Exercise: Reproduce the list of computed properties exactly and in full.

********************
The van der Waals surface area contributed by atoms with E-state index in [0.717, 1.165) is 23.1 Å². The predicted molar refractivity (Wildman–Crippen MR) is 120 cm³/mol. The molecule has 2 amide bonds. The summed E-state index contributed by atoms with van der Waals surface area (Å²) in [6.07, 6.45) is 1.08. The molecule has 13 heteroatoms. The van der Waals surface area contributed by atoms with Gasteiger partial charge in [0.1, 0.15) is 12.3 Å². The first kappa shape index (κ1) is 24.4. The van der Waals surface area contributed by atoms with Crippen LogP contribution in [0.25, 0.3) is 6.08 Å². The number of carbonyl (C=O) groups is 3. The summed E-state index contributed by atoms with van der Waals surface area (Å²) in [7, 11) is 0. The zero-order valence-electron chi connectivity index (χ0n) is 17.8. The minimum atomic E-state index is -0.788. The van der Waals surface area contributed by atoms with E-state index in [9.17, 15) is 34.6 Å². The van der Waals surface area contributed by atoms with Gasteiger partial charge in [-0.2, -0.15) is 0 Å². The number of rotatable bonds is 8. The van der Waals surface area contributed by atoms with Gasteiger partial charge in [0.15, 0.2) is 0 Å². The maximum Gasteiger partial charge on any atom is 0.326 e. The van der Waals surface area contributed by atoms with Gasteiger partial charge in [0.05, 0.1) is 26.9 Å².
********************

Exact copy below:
The van der Waals surface area contributed by atoms with E-state index in [0.717, 1.165) is 23.1 Å². The predicted molar refractivity (Wildman–Crippen MR) is 120 cm³/mol. The molecule has 2 amide bonds. The summed E-state index contributed by atoms with van der Waals surface area (Å²) in [6.07, 6.45) is 1.08. The molecule has 13 heteroatoms. The van der Waals surface area contributed by atoms with Gasteiger partial charge in [0.1, 0.15) is 12.3 Å². The first kappa shape index (κ1) is 24.4. The van der Waals surface area contributed by atoms with Crippen LogP contribution in [0.25, 0.3) is 6.08 Å². The number of carbonyl (C=O) groups is 3. The summed E-state index contributed by atoms with van der Waals surface area (Å²) in [7, 11) is 0. The zero-order valence-electron chi connectivity index (χ0n) is 17.8. The minimum atomic E-state index is -0.788. The van der Waals surface area contributed by atoms with E-state index in [9.17, 15) is 34.6 Å². The van der Waals surface area contributed by atoms with Gasteiger partial charge in [-0.2, -0.15) is 0 Å². The number of rotatable bonds is 8. The van der Waals surface area contributed by atoms with Gasteiger partial charge in [0.15, 0.2) is 0 Å². The maximum Gasteiger partial charge on any atom is 0.326 e. The van der Waals surface area contributed by atoms with Gasteiger partial charge in [0.05, 0.1) is 26.9 Å².